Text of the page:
Tinnitus is defined as an abnormal sound perceived in the ear; this can be of varying types such as ringing, buzzing, hissing, chirping or whistling. The sound may be continuous or intermittent, and may or may not be associated with hearing loss. Mild tinnitus may prove to be a minor irritant, while severe forms of tinnitus may cause serious physical and psychological distress, leading to damaged interpersonal relations and quality of life.
Tinnitus can have multiple causes and aggravating factors. The causes include excess accumulation of wax in ears; ear or sinus infections; sudden or prolonged exposure to loud sounds; Meniere disease (a disease of the inner ear), otosclerosis (hardening of the middle ear bones); neck and jaw problems; neck and head injury; certain diseases like high blood pressure, cardiovascular disease, allergies, anemia, underactive thyroid and diabetes; natural aging (due to hardening of arteries and degeneration of sensory hair in the inner ear); and drugs like aspirin, certain antibiotics, anti-inflammatory drugs, antidepressants, quinine medications, and some diuretics. The aggravating factors include fatigue, stress, smoking, and consumption of alcohol or caffeinated drinks.
Since there is no single medicine known to work specifically for tinnitus, the standard management of this condition involves looking for and treating any known causes for the condition. This includes – as the case may be – wax removal; antibiotic drops and oral medication for infection; medical and surgical treatment for trauma, tumors and otosclerosis; specific treatment of unrelated medical issues which may be the cause for tinnitus; and avoidance of drugs which may be causing or aggravating this condition. Low doses of anti-anxiety and anti-depressant drugs have been found helpful in some people. Occupational exposure to very loud sounds can be reduced using sound masking devices. Tinnitus effects can also be mitigated using tinnitus training therapy, cognitive therapy and biofeedback. Spontaneous resolution of tinnitus is observed in a few individuals; on the other hand, in some affected people, it may not get eliminated or reduced in spite of removing all known causes as well as taking adequate treatment.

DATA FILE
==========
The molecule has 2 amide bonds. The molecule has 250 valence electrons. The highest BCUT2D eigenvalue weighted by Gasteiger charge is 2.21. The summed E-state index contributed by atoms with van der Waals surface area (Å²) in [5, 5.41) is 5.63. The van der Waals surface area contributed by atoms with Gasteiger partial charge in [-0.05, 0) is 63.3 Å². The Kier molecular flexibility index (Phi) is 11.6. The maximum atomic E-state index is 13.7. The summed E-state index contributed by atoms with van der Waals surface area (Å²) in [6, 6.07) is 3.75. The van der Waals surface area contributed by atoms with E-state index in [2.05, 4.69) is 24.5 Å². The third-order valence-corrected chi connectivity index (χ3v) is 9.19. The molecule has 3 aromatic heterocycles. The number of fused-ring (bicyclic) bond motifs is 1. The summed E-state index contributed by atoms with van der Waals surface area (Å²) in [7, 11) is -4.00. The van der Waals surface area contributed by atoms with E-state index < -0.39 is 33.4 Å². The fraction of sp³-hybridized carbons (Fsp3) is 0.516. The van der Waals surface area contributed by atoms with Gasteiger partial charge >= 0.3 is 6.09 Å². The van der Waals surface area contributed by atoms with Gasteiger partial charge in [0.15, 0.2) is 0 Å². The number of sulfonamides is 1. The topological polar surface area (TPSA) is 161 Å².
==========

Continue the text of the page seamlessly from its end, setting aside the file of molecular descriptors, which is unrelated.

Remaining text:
Individuals with tinnitus refractory to standard treatments, and those with poor quality of life due to its severity, are suitable candidates for Ayurvedic herbal treatment. The primary pathophysiology of tinnitus involves degeneration and dysfunction of the sensory hair in the inner ears, and distorted auditory input to the brain. This pathology can be effectively reversed or minimized by using herbal medicines which strengthen and tonify the inner ear components as well as modulate auditory nerve impulses. An additional bonus is that most of these herbs also serve to reduce stress and fatigue, which are known to aggravate or amplify the effects of tinnitus.
Specific causes of tinnitus also need to be treated using additional Ayurvedic treatment. In the case of otosclerosis, herbal medicines are used to reduces calcification, and make the middle ear bones more pliable and responsive to sound waves. For Meniere’s disease, Ayurvedic medicines are used to reduce the pressure and fluid overload in the inner ears. For people with a known history of high blood pressure and cardiovascular disease, herbal medicines are given to reduce atherosclerosis and stiffening of arteries, and make blood vessels more elastic. Some people with severe tinnitus have a history of serious allergies, and herbal treatment for this brings about significant amelioration of tinnitus symptoms.
Several people with tinnitus benefit from the use of Ayurvedic tonics known as Rasayanas, which improve digestion and tonify the metabolism of the body at the tissue level as well as at the cellular level. The use of medicated oils as ear drops in tinnitus treatment is controversial, and especially contraindicated in people with perforated ear drums. However, this treatment does have a place in softening impacted wax; treating hardened and over-sensitive eardrums; and as additional therapy in aged people. Medicated oils have to be selected and used where indicated, based on their properties and advocated uses. Some are mild and have a soothing and strengthening effect, while others are strong and have an irritating or stimulant effect.
Depending upon the severity and cause of tinnitus, affected people may respond differently to treatment; however, most patients get significant relief or a cure from this condition within 4 to 6 months of treatment. Ayurvedic herbal treatment can thus be effectively utilized in the management and treatment of tinnitus.